Food Rules or Relationship?

Food Rules or Relationship?

When I am in church on Sundays my mind always wanders in between the sermon and work. It lazily meanders between what my pastor is teaching us about Christ and living life in Christ and freedom from food rules and diet mentality. I guess it’s because I see so many parallels.


A couple of Sundays ago my pastor was preaching on John 10 and he said that the Pharisees reduced faith to rules and removed the relationship with God, and off my mind wandered, thinking about how diet culture reduces feeding ourselves to rules and removes the relationship with food and our bodies.


Many Christians refer to reducing faith to rules as legalism. Some Christians have a bent towards legalism. Oddly enough, even though I am a huge rule follower, this has not been my personal struggle. (Believe me, I have plenty of struggles, this is just one of the few I can’t claim.)


For some there can be a comfort in legalism - just hand over a checklist of things that one can do to be good and then check, check, check your way into God’s good graces. It is a straightforward, clear-cut, plan if you will. But over time it becomes rigid, exhausting, and unsustainable, leaving the do-gooder with a jacked-up checklist that leaves them feeling like a failure. Thankfully, this is not how God works. What He offers us is so much greater than a checklist to complete. 


Since He walked in the garden with Adam and Eve, God has offered a personal relationship with Him – one that we don’t have to earn. Per Google the definition of relationship is the way in which two or more concepts, objects, or people are connected, or the state of being connected.


We are connected with God through Jesus. As followers of Jesus, we are already rooted and built up in Christ (Col 2:6-7). Being in relationship is a matter of connecting to that fullness, abiding in Christ, not busying ourselves with earning a relationship with a to do list. Legalism is a distraction that robs us from connecting with what we already have, trying to earn a relationship, a love that is already there.


In the same way, food rules created by diet culture are a distraction that robs us from connecting with our body and hearing from its own intuitive wisdom about what, when and how much we should eat. Food rules for many can be comforting, a checklist of things one can accomplish to be thin or healthy and just check, check, check your way to happiness.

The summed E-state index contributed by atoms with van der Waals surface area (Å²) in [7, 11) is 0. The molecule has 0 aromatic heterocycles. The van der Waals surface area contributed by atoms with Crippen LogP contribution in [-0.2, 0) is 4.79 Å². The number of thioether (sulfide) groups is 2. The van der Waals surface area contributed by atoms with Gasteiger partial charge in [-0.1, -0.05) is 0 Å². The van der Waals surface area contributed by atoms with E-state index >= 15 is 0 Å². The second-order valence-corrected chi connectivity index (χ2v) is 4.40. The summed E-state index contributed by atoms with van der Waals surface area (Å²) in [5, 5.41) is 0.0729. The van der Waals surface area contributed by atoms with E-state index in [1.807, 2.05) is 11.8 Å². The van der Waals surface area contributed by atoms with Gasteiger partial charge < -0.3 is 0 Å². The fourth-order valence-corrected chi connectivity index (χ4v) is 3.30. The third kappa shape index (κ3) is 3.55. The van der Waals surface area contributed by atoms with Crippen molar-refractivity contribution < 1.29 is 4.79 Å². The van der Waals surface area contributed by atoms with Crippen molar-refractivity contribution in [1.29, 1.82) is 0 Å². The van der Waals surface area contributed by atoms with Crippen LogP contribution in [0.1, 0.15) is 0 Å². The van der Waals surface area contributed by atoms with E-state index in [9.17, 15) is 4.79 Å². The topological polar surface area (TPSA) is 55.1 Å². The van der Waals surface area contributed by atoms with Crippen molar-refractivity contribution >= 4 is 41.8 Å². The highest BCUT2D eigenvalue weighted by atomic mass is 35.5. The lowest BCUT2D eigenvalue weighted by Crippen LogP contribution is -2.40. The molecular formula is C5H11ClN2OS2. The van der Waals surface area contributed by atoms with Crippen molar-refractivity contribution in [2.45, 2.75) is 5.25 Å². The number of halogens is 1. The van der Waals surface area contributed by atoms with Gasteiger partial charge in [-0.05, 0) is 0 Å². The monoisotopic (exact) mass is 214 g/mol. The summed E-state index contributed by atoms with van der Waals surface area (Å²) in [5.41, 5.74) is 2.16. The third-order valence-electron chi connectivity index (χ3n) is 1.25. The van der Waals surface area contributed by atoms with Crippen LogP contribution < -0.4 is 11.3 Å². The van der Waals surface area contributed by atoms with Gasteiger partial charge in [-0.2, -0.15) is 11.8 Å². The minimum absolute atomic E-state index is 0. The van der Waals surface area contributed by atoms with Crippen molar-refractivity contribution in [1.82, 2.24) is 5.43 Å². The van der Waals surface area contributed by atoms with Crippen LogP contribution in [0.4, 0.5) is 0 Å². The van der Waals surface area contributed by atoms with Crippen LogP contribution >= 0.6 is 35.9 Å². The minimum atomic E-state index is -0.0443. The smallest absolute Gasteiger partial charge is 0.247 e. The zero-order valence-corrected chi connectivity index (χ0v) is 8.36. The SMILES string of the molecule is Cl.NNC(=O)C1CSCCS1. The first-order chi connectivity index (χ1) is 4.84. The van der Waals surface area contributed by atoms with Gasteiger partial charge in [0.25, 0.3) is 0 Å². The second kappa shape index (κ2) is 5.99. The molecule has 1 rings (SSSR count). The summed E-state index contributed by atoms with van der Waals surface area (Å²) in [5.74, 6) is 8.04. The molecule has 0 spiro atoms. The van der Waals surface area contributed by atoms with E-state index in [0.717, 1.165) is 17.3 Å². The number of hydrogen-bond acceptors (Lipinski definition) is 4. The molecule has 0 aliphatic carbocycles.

Rules about food can feel safe at first, or even exciting – a straight forward, clear-cut, plan if you will. But over time, the plan or diet becomes rigid, exhausting, and unsustainable, leaving the food rule follower feeling defeated and shameful.


Fortunately, having a positive relationship with food doesn’t look this way. We were born intuitive eaters before messages about food and body from other people and media started to hijack the intuition we were already given. By connecting with what our body has to say about eating we can learn to eat more intuitively and reestablish a relationship that is already there.


Diet culture and legalism are both thieves. One robs us of our relationship with food and body, the other robs us of the relationship with the one that gives us life and life to the full (John 10:10). Relationships can feel less clear-cut. They are messy and often undefined. There’s no specific plan to follow in relationships. Rules may not apply, but there’s an authentic connection that arises from the freedom we are given.

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Megan is a Registered Dietitian Nutritionist who lives in Greensboro, North Carolina. Megan specializes in non-diet, heath at every size nutrition therapy for women and nutrition therapy for the treatment of eating disorders. She believes that difficult relationships with food and body image are barriers to women living life fully the way that Christ wants for us and she loves helping women find freedom in eating and acceptance of their bodies so that they can turn more attention towards living.